The dark Beauty of America and Cuba's music

American Beauty

American Beauty, the much talked about film debut by stage director Sam Mendes, has been promoted, with good reason, as one of the year's best movies. An American Beauty is a kind of rose, an image that is beautifully and metaphorically interwoven throughout the text of the film, a biting satire on decaying suburban life. American Beauty's narrator-protagonist is 42-year-old Lester Burnham (played brilliantly by Kevin Spacey), a burned out, unfulfilled husband and father, who, in the tradition of Sunset Boulevard, just happens to be dead as he narrates. "I'll be dead in a year," he says casually in the opening scenes of the film. "In a way, I'm dead already."

On the surface, Lester's life seems fairly normal: his wife, Carolyn (Annette Bening), a frigid Martha-Stewart wannabe and real estate agent, is obsessed with order and appearances. At one point in the film, Lester describes his marriage as "a commercial for how normal we are when we're anything but." Lester's marriage and family are falling apart. One evening, Lester and Carolyn go to watch their teenage daughter, Jane, (played with edge by Thora Birch), at a cheerleading performance. Rebellious with her dyed hair and dark-stained lips, Jane is a stark contrast to her prototypical cheerleader friend, Angela, a blonde seductress about whom Lester begins to have erotic fantasies. He drools as he imagines Angela, in several whimsical sequences, with rose petals flying from her bosom, and Angela bathing in rose petals, inviting Lester to join him. Jane is painfully aware of her fathers' embarrassing fantasies, and this drives a large chasm between the once close father-daughter duo.

To impress Angela, Lester attempts to recapture his lost youth by working out (with his neighbors, lovers both by the name of Jim), smoking pot given to him by the new boy next door, as well as quitting his unsatisfying but well-paying job to work at a burger joint, where he is told in an interview with a pimple-faced teenage manager, "I don't think you'd fit in here." He ditches the family vehicle for a red 1970 Firebird, "the car I've always wanted and now I have," and bounds through his wife's meticulous rose garden and into his house to announce emphatically, "I rule!"

Though Carolyn is indeed furious and humiliated by her husband's irrational behavior, she is too busy having an affair with another real estate agent to devote much attention to the sorry state of her marriage.

Meanwhile, unnoticed by her parents, Jane is in the midst of a sexual awakening. The handsome young pot dealer next door, otherwise known as Ricky Fitts (Wes Bentley), has taken an intense interest in Jane, spying on her with his digital camcorder, and burning her name into her yard. But this doesn't scare Jane too much; she's just happy that someone is paying attention to her, instead of Angela. Ricky is also from a morbidly dysfunctional family that is much more obviously so than Jane's.

A series of surprising plot twists and role reversals unveil. When Angela comes onto Lester, wanting to sleep with him, his downward spiral suddenly reverses, and his Lolita-esque fantasies go ultimately unrealized. American Beauty comes to its inevitably disturbing and somewhat forced ending through a series of tragically comical misunderstandings. And the viewer is left to come to terms with this ultimately dark, but beautifully crafted message on life's true beauty.

- Elisabeth Weinstein

The Buena Vista Social Club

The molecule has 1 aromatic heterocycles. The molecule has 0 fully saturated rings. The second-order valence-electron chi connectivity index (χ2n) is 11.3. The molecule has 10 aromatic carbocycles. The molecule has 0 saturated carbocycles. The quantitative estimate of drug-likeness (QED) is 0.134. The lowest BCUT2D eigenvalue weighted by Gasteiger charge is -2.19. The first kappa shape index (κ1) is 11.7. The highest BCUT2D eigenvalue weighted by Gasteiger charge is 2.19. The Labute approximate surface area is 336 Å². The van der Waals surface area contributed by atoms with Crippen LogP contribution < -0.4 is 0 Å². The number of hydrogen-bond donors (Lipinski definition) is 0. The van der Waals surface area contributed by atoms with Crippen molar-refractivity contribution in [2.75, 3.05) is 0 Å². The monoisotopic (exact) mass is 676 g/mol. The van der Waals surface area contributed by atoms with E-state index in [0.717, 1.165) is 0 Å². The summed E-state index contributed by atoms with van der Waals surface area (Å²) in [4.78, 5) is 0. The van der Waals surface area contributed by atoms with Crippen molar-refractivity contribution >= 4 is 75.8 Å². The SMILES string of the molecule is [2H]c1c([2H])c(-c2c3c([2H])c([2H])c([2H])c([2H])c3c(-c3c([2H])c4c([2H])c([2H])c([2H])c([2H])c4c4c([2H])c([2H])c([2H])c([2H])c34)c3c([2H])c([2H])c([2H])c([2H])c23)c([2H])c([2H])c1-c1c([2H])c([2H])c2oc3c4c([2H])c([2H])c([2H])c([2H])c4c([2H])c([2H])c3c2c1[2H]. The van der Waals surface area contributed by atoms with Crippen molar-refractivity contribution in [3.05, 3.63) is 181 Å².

A lighter, more optimistic note resonates through The Buena Vista Social Club, the latest documentary from German film legend Wim Wenders (Wings of Desire, Paris Texas). The film is an enlightening story about the power of music, through the lives of an almost-forgotten group of Cuban musicians (all between the ages of 70 and 90), in Havana.

Producer Ry Cooder assembled the group, including Ibraham Ferrer (vocals), Compay Segundo (lead guitarist), Ruben Gonzalez (keyboards), Omara Portuondo (vocals), Barbarito Torres (12 string lute), Luis Barzaga, and others, in 1997 to create the award-winning album by the same name.

Wender's film is a montage of biographical vignettes, interwoven with music, concert footage, recording studio footage, and historical accounts. The unchained camera for which Wenders is known is active, and at times hyperactive, throughout the documentary. It circles magically around musicians and chairs and cuts dizzyingly through Havana, Amsterdam, and New York City (where the group finally performs at Carnegie Hall). While the unconventional, hand-held camerawork is indeed interesting, it also distracts from the music.

Passionate songs pack the film with energy and life. As the band's lead singer, Ferrer, sings about fire and romance, the crowd goes wild. Between rehearsals and performances are interviews with several of the group members, including Ferrer, Gonzalez, Segundo, and Torres. Shots of the battered streets and beautiful but dilapidated buildings of Cuba undercut their stories of childhood, poverty, instruments, and family.

What has kept these musicians alive and going over the years is their love of music and performing, even when their fame is no longer. Between interviews uneven in length, the film drags, but is able to recover without any real harm. One of the most entertaining scenes is when the group is touring New York City. They marvel like children at the comparative "beauty" of New York and popular culture. Culminating in a fantasy-like performance in Carnegie Hall, The Buena Vista Social Club leaves viewers uplifted by the spirit of music and the ultimate fulfillment of a dream deferred.

-Elizabeth Weinstein

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Copyright © 1999, The Oberlin Review.
Volume 128, Number 7, October 29, 1999

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